Last month we learned that Americans continue to have a highly-favorable opinion of their tax-advantaged 401(k) plans, in part because consistent participation can lead to substantial growth in one’s retirement nest egg. This is supported by an updated Fidelity Investments analysis which found that the average account balance for workers who have been in their company’s 401(k) plan for fifteen consecutive years ended 2019 at $421,700. That is a 632 percent increase since 2004 for this group of participants, but even workers who only more recently became persistent with their contributions have been able to achieve significant growth in their retirement assets.
For example, Millennials who continuously invested in their employer’s defined contribution (DC) plan for just the past 10 years have already amassed an average 401(k) balance of $149,800, an all-time high for this data series. Although the near record-long bull market of the past decade (which has weathered dozens of corrections similar to last week’s selloff) has obviously supported the rapid growth in retirement account balances, the strong economy has arguably played a much bigger role in helping Americans prepare for a comfortable and financially secure retirement. Indeed, rising incomes and a greater number of jobs that provide access to 401(k) plans with accompanying matching contributions are welcome side-effects of a tight labor market, and workers appear more than willing to take advantage of this favorable environment. The average total savings rate (employee contributions + company match) among all 401(k) participants in Fidelity’s sample, for instance, jumped to 13.5 percent in 2019.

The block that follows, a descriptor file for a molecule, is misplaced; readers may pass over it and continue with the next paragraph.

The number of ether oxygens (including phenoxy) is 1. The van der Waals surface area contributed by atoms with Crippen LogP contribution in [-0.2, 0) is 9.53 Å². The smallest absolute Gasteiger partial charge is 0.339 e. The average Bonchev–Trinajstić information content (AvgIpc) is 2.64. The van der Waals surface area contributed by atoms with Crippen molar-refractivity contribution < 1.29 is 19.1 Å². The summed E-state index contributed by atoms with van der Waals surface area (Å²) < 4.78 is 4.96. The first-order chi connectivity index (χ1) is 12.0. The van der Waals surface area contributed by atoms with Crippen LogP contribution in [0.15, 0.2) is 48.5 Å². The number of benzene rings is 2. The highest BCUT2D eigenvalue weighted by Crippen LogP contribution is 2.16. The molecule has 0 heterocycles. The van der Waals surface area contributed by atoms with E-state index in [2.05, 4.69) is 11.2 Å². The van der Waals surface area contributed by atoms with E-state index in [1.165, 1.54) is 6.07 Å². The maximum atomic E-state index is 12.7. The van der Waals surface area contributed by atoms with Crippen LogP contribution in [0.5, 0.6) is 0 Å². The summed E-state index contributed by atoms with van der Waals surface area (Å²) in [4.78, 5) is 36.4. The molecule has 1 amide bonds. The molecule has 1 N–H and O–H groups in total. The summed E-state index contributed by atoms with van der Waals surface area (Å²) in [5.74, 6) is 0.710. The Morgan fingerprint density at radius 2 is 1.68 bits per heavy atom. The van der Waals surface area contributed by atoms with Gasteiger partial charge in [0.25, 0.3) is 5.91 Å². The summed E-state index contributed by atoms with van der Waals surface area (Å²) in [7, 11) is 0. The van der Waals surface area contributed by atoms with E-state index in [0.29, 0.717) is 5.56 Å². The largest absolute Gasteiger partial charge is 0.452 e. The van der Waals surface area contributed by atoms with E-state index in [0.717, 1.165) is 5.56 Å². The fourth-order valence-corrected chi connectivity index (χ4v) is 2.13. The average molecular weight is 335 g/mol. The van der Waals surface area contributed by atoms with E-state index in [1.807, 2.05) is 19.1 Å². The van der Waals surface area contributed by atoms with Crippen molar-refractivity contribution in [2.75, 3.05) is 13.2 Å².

Further, the combined dollar value increase in per annum contributions has risen by $1,580 in just the past five years. With this combination of a continued increase in persistent saving and a resilient stock market it should not be too surprising that the number of 401(k) participants with $1 million or more in their account increased to a record 233,000 in 2019, up from just 21,000 in 2009. Fidelity’s Kevin Barry added that “The growth in savings levels over the last 10 years demonstrates the positive impact of taking a long-term approach to retirement. … However, as we enter a new decade and continue to see markets rise and fall, it’s more important than ever to remember some of the important elements of a successful retirement strategy – these include maintaining positive savings habits, ensuring your account has the right balance of stocks, bonds and cash, and continuing to focus on your long-term savings goals.”
Sources: Fidelity Investments, IBD
Post author: Charles Couch